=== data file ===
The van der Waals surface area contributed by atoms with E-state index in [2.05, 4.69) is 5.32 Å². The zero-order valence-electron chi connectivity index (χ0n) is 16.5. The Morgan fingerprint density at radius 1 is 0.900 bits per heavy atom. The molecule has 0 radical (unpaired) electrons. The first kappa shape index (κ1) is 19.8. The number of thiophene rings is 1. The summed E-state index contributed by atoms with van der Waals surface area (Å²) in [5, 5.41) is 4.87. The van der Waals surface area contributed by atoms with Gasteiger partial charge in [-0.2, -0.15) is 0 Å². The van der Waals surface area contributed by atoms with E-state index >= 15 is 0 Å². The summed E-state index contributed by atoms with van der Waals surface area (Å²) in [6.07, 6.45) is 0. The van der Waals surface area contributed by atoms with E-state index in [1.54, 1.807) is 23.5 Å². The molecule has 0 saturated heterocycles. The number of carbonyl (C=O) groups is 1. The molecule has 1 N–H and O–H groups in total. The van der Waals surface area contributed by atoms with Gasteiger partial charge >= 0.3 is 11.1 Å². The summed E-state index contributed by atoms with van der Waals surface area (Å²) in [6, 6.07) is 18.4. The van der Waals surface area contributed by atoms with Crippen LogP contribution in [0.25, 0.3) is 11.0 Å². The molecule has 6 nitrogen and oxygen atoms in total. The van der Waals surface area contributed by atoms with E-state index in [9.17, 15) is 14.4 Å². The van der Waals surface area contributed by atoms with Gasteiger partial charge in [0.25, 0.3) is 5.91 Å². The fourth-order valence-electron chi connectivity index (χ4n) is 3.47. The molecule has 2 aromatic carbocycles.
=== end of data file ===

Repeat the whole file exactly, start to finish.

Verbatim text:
The van der Waals surface area contributed by atoms with E-state index in [2.05, 4.69) is 5.32 Å². The zero-order valence-electron chi connectivity index (χ0n) is 16.5. The Morgan fingerprint density at radius 1 is 0.900 bits per heavy atom. The molecule has 0 radical (unpaired) electrons. The first kappa shape index (κ1) is 19.8. The number of thiophene rings is 1. The summed E-state index contributed by atoms with van der Waals surface area (Å²) in [5, 5.41) is 4.87. The van der Waals surface area contributed by atoms with Gasteiger partial charge in [-0.2, -0.15) is 0 Å². The van der Waals surface area contributed by atoms with E-state index >= 15 is 0 Å². The summed E-state index contributed by atoms with van der Waals surface area (Å²) in [6.07, 6.45) is 0. The van der Waals surface area contributed by atoms with E-state index in [1.54, 1.807) is 23.5 Å². The molecule has 0 saturated heterocycles. The number of carbonyl (C=O) groups is 1. The molecule has 1 N–H and O–H groups in total. The van der Waals surface area contributed by atoms with Gasteiger partial charge >= 0.3 is 11.1 Å². The summed E-state index contributed by atoms with van der Waals surface area (Å²) in [6, 6.07) is 18.4. The van der Waals surface area contributed by atoms with Crippen LogP contribution in [0.25, 0.3) is 11.0 Å². The molecule has 6 nitrogen and oxygen atoms in total. The van der Waals surface area contributed by atoms with E-state index in [9.17, 15) is 14.4 Å². The van der Waals surface area contributed by atoms with Gasteiger partial charge in [0.25, 0.3) is 5.91 Å². The fourth-order valence-electron chi connectivity index (χ4n) is 3.47. The molecule has 2 aromatic carbocycles.